‘a sight to behold’
With so many adaptations and parodies of Frankenstein, Arrows and Traps Theatre Company had it all to do on the Night. And with an audience who might have commenced the rigorous costume shopping for Halloween, there was an expectation to see something mysterious, unorthodox and above all scary. Ross McGregor’s adaptation of Mary Shelly’s famous Novel which celebrates its 200-year anniversary, was simply a sight to behold!
For the first time, to my knowledge, Frankenstein was staged with the story of Victor, the Monster and Mary Shelley all beautifully interweaved. Yes, it was a three hander! All three stories made up a night full of unexpected humour, family feuds and plain old-fashioned horror.
Walking into the theatre it felt like we had been teleported into a Gothic camp, with a mood that created anticipation even before the play began. It commenced ingeniously with the story of Mary who was yet to marry poet, Percy Bysshe Shelley, to then become Mary Shelley as we now know. Hats off to Ross McGregor for journeying the audience through the life of the author whose world is evidently mirrored to that of her creation. Seeing her world unfold, shed light on her unexpected sources of inspiration and reveals why Frankenstein remains a classic.
Ross McGregor’s keen eye on strong interrelationships between performer and audience is what makes him a stand out director. There seemed to be a lot of attention to detail especially with the costumes which were flawless. Curator Kate Dorney explains in an article that ‘stage costumes may seem to be considered clothes, while a chair on stage is never seen as just a chair, but is routinely understood as part of the scenography’. In this production however, the actors seem to understand their bodies and made their costumes a part of their individual stories. Nothing was left to chance.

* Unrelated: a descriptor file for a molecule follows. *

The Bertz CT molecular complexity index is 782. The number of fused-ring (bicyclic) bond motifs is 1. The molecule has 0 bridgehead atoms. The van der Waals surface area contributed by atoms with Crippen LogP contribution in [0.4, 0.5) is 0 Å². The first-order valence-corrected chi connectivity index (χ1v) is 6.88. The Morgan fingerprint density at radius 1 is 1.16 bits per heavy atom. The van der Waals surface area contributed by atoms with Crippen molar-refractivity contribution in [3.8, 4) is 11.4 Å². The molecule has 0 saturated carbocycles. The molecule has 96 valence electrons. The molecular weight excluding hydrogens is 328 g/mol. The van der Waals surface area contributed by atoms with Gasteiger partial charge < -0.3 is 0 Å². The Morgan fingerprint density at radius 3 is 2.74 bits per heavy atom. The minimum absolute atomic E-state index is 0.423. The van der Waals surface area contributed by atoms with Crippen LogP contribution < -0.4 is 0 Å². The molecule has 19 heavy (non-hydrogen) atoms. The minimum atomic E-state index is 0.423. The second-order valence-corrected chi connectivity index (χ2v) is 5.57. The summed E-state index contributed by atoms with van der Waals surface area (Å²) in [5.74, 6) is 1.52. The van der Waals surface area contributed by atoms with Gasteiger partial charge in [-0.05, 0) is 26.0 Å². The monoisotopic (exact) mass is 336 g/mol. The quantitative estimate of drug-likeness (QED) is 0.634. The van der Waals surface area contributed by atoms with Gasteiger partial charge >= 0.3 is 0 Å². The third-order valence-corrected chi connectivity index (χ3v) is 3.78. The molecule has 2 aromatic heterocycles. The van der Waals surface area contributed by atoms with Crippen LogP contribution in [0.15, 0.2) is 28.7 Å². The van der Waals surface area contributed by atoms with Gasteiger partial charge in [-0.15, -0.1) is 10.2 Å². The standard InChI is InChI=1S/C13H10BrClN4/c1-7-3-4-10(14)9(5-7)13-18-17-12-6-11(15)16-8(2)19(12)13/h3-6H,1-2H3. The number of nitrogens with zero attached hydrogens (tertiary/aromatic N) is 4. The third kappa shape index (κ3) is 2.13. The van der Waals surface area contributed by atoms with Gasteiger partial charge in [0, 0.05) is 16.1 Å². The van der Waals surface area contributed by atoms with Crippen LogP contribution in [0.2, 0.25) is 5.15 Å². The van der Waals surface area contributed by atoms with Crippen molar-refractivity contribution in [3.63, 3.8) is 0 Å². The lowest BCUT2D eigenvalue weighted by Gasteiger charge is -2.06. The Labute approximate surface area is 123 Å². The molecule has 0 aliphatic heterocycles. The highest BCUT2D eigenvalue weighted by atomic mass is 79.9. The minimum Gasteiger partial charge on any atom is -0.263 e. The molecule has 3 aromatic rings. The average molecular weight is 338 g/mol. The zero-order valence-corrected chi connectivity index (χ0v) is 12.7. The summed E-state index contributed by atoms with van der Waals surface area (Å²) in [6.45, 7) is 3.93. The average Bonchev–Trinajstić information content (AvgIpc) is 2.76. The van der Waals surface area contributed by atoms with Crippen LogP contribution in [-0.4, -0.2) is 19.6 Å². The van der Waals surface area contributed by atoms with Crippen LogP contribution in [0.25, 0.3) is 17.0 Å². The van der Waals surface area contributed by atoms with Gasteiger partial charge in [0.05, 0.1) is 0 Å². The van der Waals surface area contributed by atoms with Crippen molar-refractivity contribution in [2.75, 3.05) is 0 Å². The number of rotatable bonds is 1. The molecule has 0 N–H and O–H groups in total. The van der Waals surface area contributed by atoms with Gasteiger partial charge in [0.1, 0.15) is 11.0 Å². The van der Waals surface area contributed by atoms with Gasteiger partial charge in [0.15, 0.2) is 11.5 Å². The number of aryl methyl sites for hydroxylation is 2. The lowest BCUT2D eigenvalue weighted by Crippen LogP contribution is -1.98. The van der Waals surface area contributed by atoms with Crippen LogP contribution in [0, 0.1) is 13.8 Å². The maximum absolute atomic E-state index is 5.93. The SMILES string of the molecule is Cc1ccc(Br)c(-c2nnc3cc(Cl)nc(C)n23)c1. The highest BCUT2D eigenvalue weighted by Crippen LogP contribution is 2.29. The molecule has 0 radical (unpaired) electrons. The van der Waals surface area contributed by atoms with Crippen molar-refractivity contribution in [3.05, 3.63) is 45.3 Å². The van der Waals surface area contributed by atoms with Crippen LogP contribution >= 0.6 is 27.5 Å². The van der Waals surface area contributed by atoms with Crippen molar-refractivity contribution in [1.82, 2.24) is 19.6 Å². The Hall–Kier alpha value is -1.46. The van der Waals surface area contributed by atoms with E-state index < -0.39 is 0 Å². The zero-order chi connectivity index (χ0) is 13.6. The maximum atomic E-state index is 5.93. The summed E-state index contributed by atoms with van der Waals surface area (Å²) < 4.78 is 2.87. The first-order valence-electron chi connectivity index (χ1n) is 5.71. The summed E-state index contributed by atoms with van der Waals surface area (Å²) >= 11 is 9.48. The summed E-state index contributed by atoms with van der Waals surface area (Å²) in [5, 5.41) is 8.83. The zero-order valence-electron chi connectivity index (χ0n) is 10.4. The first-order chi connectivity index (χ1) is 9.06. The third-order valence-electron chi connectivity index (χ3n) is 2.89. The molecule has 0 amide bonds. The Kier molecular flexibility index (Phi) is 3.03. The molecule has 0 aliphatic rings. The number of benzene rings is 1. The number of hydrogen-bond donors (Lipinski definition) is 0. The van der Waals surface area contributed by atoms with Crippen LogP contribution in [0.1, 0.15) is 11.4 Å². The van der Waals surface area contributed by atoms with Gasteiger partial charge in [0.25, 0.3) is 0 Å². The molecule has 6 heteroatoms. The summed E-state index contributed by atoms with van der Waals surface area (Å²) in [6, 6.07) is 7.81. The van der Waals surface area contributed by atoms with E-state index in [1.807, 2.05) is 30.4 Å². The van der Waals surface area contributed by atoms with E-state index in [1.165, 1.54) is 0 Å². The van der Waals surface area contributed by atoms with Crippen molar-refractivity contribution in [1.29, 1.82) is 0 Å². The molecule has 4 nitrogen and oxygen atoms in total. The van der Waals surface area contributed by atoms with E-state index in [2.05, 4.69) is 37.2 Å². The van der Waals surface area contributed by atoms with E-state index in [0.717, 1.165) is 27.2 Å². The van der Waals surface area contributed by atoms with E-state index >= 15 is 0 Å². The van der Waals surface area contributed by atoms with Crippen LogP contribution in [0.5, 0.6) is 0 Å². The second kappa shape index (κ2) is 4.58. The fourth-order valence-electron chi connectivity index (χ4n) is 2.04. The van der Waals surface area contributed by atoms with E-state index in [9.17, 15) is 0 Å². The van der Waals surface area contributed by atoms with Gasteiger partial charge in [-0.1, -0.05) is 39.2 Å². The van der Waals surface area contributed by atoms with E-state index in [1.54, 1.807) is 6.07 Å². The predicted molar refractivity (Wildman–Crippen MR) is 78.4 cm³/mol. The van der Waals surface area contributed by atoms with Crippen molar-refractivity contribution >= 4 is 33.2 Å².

Will Pinchin, playing the Creature was exceptional and a delight to watch. Will had a difficult job of not over playing a very complex character but also staying true to its purpose. He had the emotions of the audience in the palm of his hand and his relationship with blind Agatha played by the talented Zoe Dales, was ravishing to say the least. Zoe Dales was gracious in her performance and totally took my breath away with her subline take on her character. Christopher Tester, strolled through the play with so much confidence, I had to pinch and remind myself he wasn’t a real scientist.
Every actor earned their right to be on that stage with a stellar ensemble work accompanied by a production team whose creativity left me booking tickets to see it again.
Frankenstein is currently showing at the Brockley Jack Studio Theatre from the 26th of September to the 21st of October 2017. It will then move to the Yvonne Arnaud Theatre from the 2nd -4th of December 2017.
Adapted and Directed by Rodd McGregor
Presented by Arrows and Traps
Brockley Jack Theatre, Tues 26 September to Sat 21 October 2017 at 7.45pm
Box Office: 01483 44 00 00
Reviewer Jesse Ayertey is the Artistic Director of East London Shakespeare Company and also works with Rebirth Management as an Agent. Jesse who is also an actor, is very passionate about theatre and works with local drama groups in Stratford, London.